The 32-year-old Unal’s atelier in the trendy bohemian district of Tunel here bears this out. It is like a scene from the backstage of a European opera — rack after rack of what look like theatrical costumes, props littering the floor and sweet music wafting out over the Mittel European-style arcade and cafe below. His creations, based on themes as varied as the journeys of Chinese peasant musicians to gypsy migrations and the Himalayas, may owe much to Anatolian cloth, but could have been conceived anywhere in the world, in any time. His offbeat designs already are being sold in boutiques internationally alongside avant-garde names such as Yohji Yamamoto and Martine Sitbon and, asked about his typical customer, he muses that she would be the bohemian type like the late French sculptress Camille Claudel.
“As a group, I see Turks like the Japanese, the Belgians or the British,” he says, in the fast-paced patter of a true enthusiast. “We are pretty avant-garde, really, and we have talent, a strong past, geography and emotional color — what we don’t have, so far, is a proper system in which to operate.”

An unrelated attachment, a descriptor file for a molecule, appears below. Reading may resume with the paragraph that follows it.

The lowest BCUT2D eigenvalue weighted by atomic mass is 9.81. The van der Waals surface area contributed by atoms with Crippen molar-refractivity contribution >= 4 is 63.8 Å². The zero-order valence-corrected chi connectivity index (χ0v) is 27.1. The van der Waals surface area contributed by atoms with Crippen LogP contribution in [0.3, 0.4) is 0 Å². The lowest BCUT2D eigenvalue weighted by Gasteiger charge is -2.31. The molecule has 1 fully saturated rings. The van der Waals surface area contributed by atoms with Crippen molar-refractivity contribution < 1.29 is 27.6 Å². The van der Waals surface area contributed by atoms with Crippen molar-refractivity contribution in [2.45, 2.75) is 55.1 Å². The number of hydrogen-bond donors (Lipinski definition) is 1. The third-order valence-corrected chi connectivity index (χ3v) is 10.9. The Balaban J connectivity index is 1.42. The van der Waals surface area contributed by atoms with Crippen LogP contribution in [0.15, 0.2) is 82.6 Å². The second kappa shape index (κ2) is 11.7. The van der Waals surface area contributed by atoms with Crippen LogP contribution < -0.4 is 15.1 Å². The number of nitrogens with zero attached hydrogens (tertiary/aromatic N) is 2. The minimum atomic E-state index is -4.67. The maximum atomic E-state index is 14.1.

That is changing, albeit slowly. Trained in Turkey but for the past few years exhibiting at CPD in Düsseldorf, Germany, and distributing internationally, these designers have ambitions of turning Made in Turkey — a term once so low-end that it would not even be sewn onto garments made here — into a marque of quality and respect. And industry bigwigs are finally beginning to understand the importance of these pioneering, creative minds.
The emergence of Turkish design talent is no accident, and was born largely of the need to reshape the country’s huge textile industry in the face of cheaper competition from Asia. The textiles export body, ITKIB, has been helping the process, encouraging firms to appoint creative talent in a bid to go upmarket, helping stage-manage designers’ forays abroad and sponsoring a young designers’ competition for the past 12 years.